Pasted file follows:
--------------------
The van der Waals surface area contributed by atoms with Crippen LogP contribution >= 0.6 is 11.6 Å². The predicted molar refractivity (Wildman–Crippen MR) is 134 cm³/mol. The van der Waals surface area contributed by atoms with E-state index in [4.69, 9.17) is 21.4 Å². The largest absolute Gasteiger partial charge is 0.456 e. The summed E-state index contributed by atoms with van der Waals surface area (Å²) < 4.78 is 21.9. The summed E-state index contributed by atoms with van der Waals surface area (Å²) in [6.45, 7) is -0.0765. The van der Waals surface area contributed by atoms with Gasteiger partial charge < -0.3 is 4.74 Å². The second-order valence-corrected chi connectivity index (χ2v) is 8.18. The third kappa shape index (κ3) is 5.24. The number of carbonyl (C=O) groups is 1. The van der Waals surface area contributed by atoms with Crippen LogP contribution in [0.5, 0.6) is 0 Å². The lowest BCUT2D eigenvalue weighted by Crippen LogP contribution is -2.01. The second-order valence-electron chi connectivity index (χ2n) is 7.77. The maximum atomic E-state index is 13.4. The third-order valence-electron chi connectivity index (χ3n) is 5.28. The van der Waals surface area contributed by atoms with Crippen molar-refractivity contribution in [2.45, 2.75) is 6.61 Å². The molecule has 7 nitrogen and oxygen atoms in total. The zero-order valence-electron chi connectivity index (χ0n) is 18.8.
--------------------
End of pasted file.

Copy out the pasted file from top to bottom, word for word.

The van der Waals surface area contributed by atoms with Crippen LogP contribution >= 0.6 is 11.6 Å². The predicted molar refractivity (Wildman–Crippen MR) is 134 cm³/mol. The van der Waals surface area contributed by atoms with E-state index in [4.69, 9.17) is 21.4 Å². The largest absolute Gasteiger partial charge is 0.456 e. The summed E-state index contributed by atoms with van der Waals surface area (Å²) < 4.78 is 21.9. The summed E-state index contributed by atoms with van der Waals surface area (Å²) in [6.45, 7) is -0.0765. The van der Waals surface area contributed by atoms with Gasteiger partial charge < -0.3 is 4.74 Å². The second-order valence-corrected chi connectivity index (χ2v) is 8.18. The third kappa shape index (κ3) is 5.24. The number of carbonyl (C=O) groups is 1. The van der Waals surface area contributed by atoms with Crippen LogP contribution in [0.5, 0.6) is 0 Å². The lowest BCUT2D eigenvalue weighted by Crippen LogP contribution is -2.01. The second-order valence-electron chi connectivity index (χ2n) is 7.77. The maximum atomic E-state index is 13.4. The third-order valence-electron chi connectivity index (χ3n) is 5.28. The van der Waals surface area contributed by atoms with Crippen molar-refractivity contribution in [2.45, 2.75) is 6.61 Å². The molecule has 7 nitrogen and oxygen atoms in total. The zero-order valence-electron chi connectivity index (χ0n) is 18.8.